JL: Right. Here I am, this social media guy leaving Facebook. What's up with that? People were inspired. They wish they could take that step, too, but they don't feel like they can do it. They were happy that I was out there setting the example.
JD: You are well known in the social media marketing arena. Now that you are one major platform down, what are you doing, if anything, to pick up the slack?
JL: Facebook was taking up about one-half of my total time on social networking sites. I have since stepped up my engagement on LinkedIn and Twitter. I also have rediscovered the joy of email, texts, and real phone calls. Plus, I read my Kindle.
JD: What have you learned during your absence?
JL: Leaving has put me in touch with how social has intersected with our real world lives. It has made me stop and evaluate my daily use of digital media--how I log in, why I connect, and when is the right time to engage. I have to say that the move has been better for my business. I am getting more proficient at targeting sponsored material and am seeing a higher level of engagement.
JD: To those who might be considering a similar departure, would weaning away from the site be more advantageous than an outright quit?
JL: Perhaps. There is only one way to find out: Take a Facebook sabbatical. Unplug for, say, two weeks, a month, see what happens. Your account is not going to disappear. Your friends will not abandon you. If nothing else, it will help you realign your values and regain some balance and perspective. You might wind up actually appreciating these social platforms even more.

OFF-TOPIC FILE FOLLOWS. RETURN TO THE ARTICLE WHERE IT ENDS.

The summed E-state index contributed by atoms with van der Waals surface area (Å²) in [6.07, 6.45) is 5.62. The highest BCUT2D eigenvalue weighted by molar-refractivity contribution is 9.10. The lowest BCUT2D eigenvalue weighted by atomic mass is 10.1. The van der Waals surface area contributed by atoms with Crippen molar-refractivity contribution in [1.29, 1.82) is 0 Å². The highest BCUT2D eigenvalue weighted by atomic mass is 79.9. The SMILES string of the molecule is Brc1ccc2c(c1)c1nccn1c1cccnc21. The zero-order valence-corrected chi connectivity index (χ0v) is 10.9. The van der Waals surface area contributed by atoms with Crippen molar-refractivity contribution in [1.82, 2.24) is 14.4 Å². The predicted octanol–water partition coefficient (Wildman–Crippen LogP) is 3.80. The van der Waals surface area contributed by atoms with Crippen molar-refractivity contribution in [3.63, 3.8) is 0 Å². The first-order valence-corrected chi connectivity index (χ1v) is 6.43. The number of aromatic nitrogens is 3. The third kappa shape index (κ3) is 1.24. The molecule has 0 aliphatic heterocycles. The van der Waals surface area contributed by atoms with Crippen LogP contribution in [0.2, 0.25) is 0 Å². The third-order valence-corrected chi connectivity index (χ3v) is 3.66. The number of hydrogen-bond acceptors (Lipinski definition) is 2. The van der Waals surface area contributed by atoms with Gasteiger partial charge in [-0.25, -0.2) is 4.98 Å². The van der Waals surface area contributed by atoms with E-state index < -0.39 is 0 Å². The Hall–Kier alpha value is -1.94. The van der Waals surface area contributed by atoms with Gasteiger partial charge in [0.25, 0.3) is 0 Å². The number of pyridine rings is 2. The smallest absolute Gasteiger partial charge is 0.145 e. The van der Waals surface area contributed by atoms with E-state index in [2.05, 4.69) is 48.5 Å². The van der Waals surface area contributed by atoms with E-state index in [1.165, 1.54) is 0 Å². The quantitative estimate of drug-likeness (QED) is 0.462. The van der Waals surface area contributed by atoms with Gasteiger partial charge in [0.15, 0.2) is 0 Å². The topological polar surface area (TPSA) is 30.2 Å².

JD: Tell me honestly, do you miss Facebook?
JL: Truthfully, kinda. I miss it in that there are things that I would like to see from a business research standpoint, and that I am unable to keep tabs on certain friends. There have been times when I really wanted to log on, share a photo with those closest to me and get their take, but I suppressed the urge. I never really went directly to people's pages and used Facebook that way, anyway. For me, it was about watching what hit the stream. That, I do not miss.
♦ On Facebook, people will share to the extent that they feel comfortable. But when that experience is manipulated in some way, it can cause anxiety and consternation. I would like to believe that the feed that Facebook is providing me springs forth from my engaged community in real time. I did not sign up to be a lab rat in some social media double-blind study.
♦ Think before you like. A well-populated Facebook page offers an open portal into your buying persona. Once an opportunistic marketer learns which books you read, which movies you like, and which types of food you prefer, it is game on. Even if you shield your email address from view, you are likely to be bombarded with messages you did not sanction. If we cannot trust social networking sites to be responsible with our data, then the problem goes well beyond a few disgruntled people leaving the party.
♦ Many Facebook users are vexed by the lack of actual engagement. The content can get so banal and irritating at times. Making the conscious choice to eliminate that from daily life isn't such a bad call. In our hyper-connected world, there are those that simply want their space.
♦ I'm staying on Facebook...for now.